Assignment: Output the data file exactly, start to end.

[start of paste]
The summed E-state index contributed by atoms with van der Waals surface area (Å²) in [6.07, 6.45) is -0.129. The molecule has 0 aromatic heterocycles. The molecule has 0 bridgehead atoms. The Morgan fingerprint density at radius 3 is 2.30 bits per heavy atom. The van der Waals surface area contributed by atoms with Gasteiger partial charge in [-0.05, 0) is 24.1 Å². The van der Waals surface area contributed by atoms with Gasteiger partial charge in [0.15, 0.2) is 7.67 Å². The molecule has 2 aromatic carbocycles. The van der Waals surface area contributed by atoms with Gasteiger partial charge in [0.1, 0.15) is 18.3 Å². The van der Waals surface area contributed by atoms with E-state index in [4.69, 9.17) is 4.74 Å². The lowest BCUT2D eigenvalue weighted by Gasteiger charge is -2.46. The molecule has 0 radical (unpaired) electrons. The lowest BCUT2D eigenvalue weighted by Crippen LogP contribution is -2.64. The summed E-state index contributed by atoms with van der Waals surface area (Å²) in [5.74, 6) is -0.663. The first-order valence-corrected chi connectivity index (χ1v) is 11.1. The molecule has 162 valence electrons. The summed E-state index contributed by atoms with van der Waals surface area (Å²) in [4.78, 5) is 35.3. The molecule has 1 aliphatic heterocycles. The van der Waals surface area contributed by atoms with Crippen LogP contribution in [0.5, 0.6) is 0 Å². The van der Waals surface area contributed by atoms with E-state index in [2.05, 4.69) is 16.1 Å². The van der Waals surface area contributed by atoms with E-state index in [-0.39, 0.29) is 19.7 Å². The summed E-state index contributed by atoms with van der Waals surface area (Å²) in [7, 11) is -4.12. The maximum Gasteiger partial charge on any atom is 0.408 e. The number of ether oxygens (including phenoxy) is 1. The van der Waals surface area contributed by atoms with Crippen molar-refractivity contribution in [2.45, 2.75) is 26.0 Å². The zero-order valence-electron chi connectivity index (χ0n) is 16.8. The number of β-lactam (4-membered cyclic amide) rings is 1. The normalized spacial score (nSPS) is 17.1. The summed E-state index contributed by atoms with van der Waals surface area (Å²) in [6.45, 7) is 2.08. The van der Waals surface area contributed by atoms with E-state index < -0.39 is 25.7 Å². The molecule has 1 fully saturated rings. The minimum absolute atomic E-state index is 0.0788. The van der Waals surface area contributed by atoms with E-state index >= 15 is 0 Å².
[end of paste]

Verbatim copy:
The summed E-state index contributed by atoms with van der Waals surface area (Å²) in [6.07, 6.45) is -0.129. The molecule has 0 aromatic heterocycles. The molecule has 0 bridgehead atoms. The Morgan fingerprint density at radius 3 is 2.30 bits per heavy atom. The van der Waals surface area contributed by atoms with Gasteiger partial charge in [-0.05, 0) is 24.1 Å². The van der Waals surface area contributed by atoms with Gasteiger partial charge in [0.15, 0.2) is 7.67 Å². The molecule has 2 aromatic carbocycles. The van der Waals surface area contributed by atoms with Gasteiger partial charge in [0.1, 0.15) is 18.3 Å². The van der Waals surface area contributed by atoms with E-state index in [4.69, 9.17) is 4.74 Å². The lowest BCUT2D eigenvalue weighted by Gasteiger charge is -2.46. The molecule has 0 radical (unpaired) electrons. The lowest BCUT2D eigenvalue weighted by Crippen LogP contribution is -2.64. The summed E-state index contributed by atoms with van der Waals surface area (Å²) in [5.74, 6) is -0.663. The first-order valence-corrected chi connectivity index (χ1v) is 11.1. The molecule has 162 valence electrons. The summed E-state index contributed by atoms with van der Waals surface area (Å²) in [4.78, 5) is 35.3. The molecule has 1 aliphatic heterocycles. The van der Waals surface area contributed by atoms with Crippen LogP contribution in [0.5, 0.6) is 0 Å². The van der Waals surface area contributed by atoms with E-state index in [2.05, 4.69) is 16.1 Å². The van der Waals surface area contributed by atoms with E-state index in [-0.39, 0.29) is 19.7 Å². The summed E-state index contributed by atoms with van der Waals surface area (Å²) in [7, 11) is -4.12. The maximum Gasteiger partial charge on any atom is 0.408 e. The number of ether oxygens (including phenoxy) is 1. The van der Waals surface area contributed by atoms with Crippen molar-refractivity contribution in [2.45, 2.75) is 26.0 Å². The zero-order valence-electron chi connectivity index (χ0n) is 16.8. The number of β-lactam (4-membered cyclic amide) rings is 1. The normalized spacial score (nSPS) is 17.1. The summed E-state index contributed by atoms with van der Waals surface area (Å²) in [6.45, 7) is 2.08. The van der Waals surface area contributed by atoms with E-state index < -0.39 is 25.7 Å². The molecule has 1 fully saturated rings. The minimum absolute atomic E-state index is 0.0788. The van der Waals surface area contributed by atoms with E-state index >= 15 is 0 Å².